The first book I finished while on vacation was Margot Livesey’s The House on Fortune Street, completed while I was somewhere between New York City and Fort Lauderdale. I’d guess over North Carolina maybe?
If you couldn’t tell by my excessive amount of posting about this book last week, I found myself really into it. The book tells the story of the inhabitants of a house on Fortune Street and those close to them, though the house turns out to not be so fortunate after all.
Livesey divides the novel into four parts, each told from a different character’s perspective. This is a literary device that works better in some cases than in others. Jodi Piccoult does it all the time and usually does it well. Anita Shreve did it in Testimony, but there were so many characters and so many perspectives that I found it hard to keep track of them all. In The House on Fortune Street, the different perspectives work together perfectly. None of them tell the exact same story, but they overlap in order to shed light on the events that unfold. Each section also gives a really engaging and insightful look into that specific character. At times it made me uncomfortable, but in the end I understood the character a little better and why things turned out the way they did.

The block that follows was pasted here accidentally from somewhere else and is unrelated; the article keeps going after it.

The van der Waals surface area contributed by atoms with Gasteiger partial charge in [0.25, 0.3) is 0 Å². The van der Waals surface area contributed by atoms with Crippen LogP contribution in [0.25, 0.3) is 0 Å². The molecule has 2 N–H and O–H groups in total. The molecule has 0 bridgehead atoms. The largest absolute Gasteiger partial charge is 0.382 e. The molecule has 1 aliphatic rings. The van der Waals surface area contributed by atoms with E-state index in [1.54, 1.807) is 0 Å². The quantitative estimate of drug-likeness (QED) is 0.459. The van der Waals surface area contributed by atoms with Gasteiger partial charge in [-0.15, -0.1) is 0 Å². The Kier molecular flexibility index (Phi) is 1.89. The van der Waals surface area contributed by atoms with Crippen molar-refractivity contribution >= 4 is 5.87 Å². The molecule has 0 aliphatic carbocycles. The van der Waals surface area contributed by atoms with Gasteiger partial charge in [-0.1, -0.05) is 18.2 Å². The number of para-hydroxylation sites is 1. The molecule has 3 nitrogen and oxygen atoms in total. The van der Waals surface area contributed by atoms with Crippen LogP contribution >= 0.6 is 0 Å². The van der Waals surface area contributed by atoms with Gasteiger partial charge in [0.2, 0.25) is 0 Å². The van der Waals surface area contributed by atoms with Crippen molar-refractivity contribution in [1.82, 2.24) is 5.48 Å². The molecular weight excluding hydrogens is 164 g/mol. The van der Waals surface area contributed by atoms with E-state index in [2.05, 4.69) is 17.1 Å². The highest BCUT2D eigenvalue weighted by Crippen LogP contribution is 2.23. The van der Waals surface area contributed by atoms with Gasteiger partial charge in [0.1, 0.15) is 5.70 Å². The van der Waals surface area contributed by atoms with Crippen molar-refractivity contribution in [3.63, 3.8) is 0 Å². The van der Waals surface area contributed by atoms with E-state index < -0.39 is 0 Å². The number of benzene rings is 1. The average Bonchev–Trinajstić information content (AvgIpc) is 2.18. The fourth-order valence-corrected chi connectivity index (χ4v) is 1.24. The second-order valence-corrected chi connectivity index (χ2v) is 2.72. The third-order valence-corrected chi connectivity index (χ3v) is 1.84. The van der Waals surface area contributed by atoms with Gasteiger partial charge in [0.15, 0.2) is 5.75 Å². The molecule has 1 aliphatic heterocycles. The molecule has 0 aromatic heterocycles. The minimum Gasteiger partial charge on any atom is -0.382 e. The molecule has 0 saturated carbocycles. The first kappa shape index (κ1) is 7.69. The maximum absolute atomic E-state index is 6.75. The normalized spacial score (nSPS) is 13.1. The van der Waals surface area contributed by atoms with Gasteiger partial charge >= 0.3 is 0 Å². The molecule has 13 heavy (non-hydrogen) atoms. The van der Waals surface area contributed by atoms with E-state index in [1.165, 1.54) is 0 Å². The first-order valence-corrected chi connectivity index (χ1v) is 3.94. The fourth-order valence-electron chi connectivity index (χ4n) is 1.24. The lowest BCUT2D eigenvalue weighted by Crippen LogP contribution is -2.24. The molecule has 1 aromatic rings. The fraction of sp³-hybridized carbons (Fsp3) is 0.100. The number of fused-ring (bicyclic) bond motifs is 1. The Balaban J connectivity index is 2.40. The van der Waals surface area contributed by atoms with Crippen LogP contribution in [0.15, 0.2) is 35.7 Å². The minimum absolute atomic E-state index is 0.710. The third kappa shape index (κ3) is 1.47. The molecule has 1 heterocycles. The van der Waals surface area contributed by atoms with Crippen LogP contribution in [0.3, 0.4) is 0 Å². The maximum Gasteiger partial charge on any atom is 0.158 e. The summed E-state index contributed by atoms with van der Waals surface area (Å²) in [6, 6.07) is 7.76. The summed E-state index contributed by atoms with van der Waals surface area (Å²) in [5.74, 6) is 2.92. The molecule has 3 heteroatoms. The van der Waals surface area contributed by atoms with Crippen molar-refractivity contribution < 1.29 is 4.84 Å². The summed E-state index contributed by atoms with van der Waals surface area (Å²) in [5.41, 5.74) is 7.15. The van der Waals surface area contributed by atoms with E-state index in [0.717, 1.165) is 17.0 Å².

In addition to the main plot, each section also introduced an element of British literary tradition (in case you haven’t read this post, this post or this post of mine). I really enjoyed that these well-established stories and figures were interwoven into the characters’ lives and I felt it added another layer to the story.
This book may have told four somewhat separate stories, but even as it moved from one to the other I found that I couldn’t put it down.